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Procalcitonin (PCT) has developed into a promising biomarker for identifying serious bacterial infections, to distinguish between bacterial and non-bacterial conditions and to guide antibiotic treatment. The diagnostic accuracy of procalcitonin in detecting infection was found to be useful for early diagnosis of sepsis and subsequent reduction of mortality in critically ill patients.
PCT concentrations in the diagnosis of systemic bacterial infection or generalised sepsis are as follows:
Evidence suggests that PCT to guide antibiotic treatment in patients with acute respiratory infections (ARI) reduces antibiotic exposure and side-effects, and improves survival. More recently PCT has been used as part of the management of patients with COVID-19. Increased PCT levels has been associated with disease severity, reflecting the likelihood of pneumonia and useful in identifying those COVID-19 patients who may require more intensive care. In addition, serial PCT measurements may also be useful in predicting the prognosis.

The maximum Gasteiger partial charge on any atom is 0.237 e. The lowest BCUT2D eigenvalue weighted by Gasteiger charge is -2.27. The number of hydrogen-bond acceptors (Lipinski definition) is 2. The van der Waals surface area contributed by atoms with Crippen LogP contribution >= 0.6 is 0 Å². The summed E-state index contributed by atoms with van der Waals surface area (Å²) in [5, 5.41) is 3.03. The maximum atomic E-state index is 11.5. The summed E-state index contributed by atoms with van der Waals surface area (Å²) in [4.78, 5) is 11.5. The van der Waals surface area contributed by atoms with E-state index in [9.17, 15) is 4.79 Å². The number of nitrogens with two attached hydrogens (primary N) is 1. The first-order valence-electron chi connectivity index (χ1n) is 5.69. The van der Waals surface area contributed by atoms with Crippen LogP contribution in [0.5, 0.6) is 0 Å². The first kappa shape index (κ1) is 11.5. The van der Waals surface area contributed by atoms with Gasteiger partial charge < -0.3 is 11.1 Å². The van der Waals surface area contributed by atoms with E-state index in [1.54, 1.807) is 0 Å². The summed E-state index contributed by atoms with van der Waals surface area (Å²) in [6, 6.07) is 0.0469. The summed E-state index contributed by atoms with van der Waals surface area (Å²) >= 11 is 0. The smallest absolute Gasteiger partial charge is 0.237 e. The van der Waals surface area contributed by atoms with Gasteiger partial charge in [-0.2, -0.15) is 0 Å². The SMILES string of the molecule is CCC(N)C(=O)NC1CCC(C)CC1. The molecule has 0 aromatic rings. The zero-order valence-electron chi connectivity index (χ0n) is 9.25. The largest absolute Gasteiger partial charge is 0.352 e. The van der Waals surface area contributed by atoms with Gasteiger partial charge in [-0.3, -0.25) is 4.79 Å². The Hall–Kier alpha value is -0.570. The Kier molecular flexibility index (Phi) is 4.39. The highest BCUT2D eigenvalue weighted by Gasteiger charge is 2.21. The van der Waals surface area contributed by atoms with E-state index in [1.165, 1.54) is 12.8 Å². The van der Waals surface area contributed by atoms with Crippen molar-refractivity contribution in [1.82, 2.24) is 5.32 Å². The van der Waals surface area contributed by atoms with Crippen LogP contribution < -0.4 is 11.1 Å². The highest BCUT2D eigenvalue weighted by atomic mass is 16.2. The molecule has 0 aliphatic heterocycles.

Three liquid human serum samples are distributed monthly, with a minimum of 36 samples distributed over the year covering a wide clinically relevant range. The samples consist of a panel of 6 linearly related samples produced from donations from healthy volunteers spiked with a highly purified source of recombinant PCT to provide an extended clinical range. The programme assesses both laboratory and method performance, including bias, within and between batch imprecision and linearity.
|Analyte||Approx. Range Covered|
|Procalcitonin||0 – 100||ng/mL|